Town creates public art ordinance after free speech debate over doughnut mural

Voters in a New Hampshire town have passed an ordinance addressing what local officials call “a path forward” for the installation of murals and other public artwork

Kathy McCormack
Wednesday 10 April 2024 18:22 BST

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Louise Thomas

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A New Hampshire town's new ordinance that was pitched as “a path forward” for public artwork hasn't resolved a bakery owner's First Amendment dispute over a large pastry painting, and his lawyer predicts it will only lead to more litigation as town officials become “speech police.”

Conway residents passed the ordinance by a vote of 1,277 to 423 during town elections Tuesday, part of a lengthy ballot for budget and spending items and picking government positions, such as selectboard, treasurer, and police commissioner.

The vote came more than a year after the owner of Leavitt's Country Bakery sued the town over a painting by high school students that's displayed across his storefront, showing the sun shining over a mountain range made of sprinkle-covered chocolate and strawberry doughnuts, a blueberry muffin, a cinnamon roll and other pastries.

The zoning board decided that the painting was not so much art as advertising, and so could not remain as is because of its size. At about 90 square feet (8.6 square meters), it’s four times bigger than the town's sign code allows.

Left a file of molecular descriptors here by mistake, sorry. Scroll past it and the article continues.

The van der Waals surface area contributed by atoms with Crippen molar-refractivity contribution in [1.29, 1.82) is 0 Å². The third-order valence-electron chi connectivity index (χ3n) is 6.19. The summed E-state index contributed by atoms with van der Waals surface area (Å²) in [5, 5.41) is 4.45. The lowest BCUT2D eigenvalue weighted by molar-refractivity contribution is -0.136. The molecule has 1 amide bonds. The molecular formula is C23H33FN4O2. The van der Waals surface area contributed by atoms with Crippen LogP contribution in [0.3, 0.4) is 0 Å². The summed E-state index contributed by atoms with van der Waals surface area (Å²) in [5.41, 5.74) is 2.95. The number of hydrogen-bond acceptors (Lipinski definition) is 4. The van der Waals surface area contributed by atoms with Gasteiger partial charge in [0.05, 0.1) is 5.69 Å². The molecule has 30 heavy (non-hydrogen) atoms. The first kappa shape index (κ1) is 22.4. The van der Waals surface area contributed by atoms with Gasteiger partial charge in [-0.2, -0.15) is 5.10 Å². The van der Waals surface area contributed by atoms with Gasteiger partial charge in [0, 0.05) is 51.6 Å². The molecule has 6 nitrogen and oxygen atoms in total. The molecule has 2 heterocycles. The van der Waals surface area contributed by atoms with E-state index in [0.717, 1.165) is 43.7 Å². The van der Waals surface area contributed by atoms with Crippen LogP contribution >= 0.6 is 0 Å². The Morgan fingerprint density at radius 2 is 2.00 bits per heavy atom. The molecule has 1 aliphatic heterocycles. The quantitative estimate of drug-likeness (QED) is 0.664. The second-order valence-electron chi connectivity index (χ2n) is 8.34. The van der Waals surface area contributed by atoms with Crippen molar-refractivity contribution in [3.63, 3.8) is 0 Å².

The new ordinance requires applicants to meet criteria for art on public and commercial property. It says that while the zoning and planning boards must approve the appropriateness of theme, location, and design before the selectboard considers each proposal, the process should make “no intrusion into the artistic expression or the content of work.”

“There’s no part of writing that where we try to limit any kind of speech,” Planning Board Chairperson Benjamin Colbath said at a March 28 meeting. “We did try to carefully write that and certainly took inspiration from what a lot of other communities are doing as well, as well as confirm with counsel on that one.”

A lawyer for the bakery had urged voters to reject the ordinance.

“Typically, people get to decide whether to speak or not; they don’t have to ask the government ‘pretty please’ first,” Robert Frommer wrote last week in the Conway Daily Sun.

“All commercial property owners would have to get permission before putting up any sort of public art in town,” Frommer wrote, and town officials can "deny murals because of what they depict, or who put them up.”

Sean Young, the bakery owner, said he was voting NO: “Local officials don’t get to play art critic."

Young sued after town officials told him the painting could stay if it showed actual mountains — instead of pastries suggesting mountains — or if the building wasn’t a bakery.

Young’s lawsuit was paused last year as residents considered revising how the town defines signs, in a way that would have allowed the sign to stay up. But that measure was seen as too broad and complex, and it failed to pass.

The mural remains in place for now, as his case heads to trial this November.

Frommer told The Associated Press in an email that the town hasn't said whether the new ordinance will impact Leavitt's mural, “and if Sean wanted to paint a different mural with the high school students at any of his businesses, he would have to jump through the ordinance’s unconstitutional hoops.”

The town's attorney didn't immediately respond to an emailed request for comment on Wednesday.

When Colbath discussed the ordinance at last month's meeting, he painted it as a way to facilitate more public art in town.

“There was a hole in our ordinance and I wanted to try to make it clear and an easier path forward for community art," he said.

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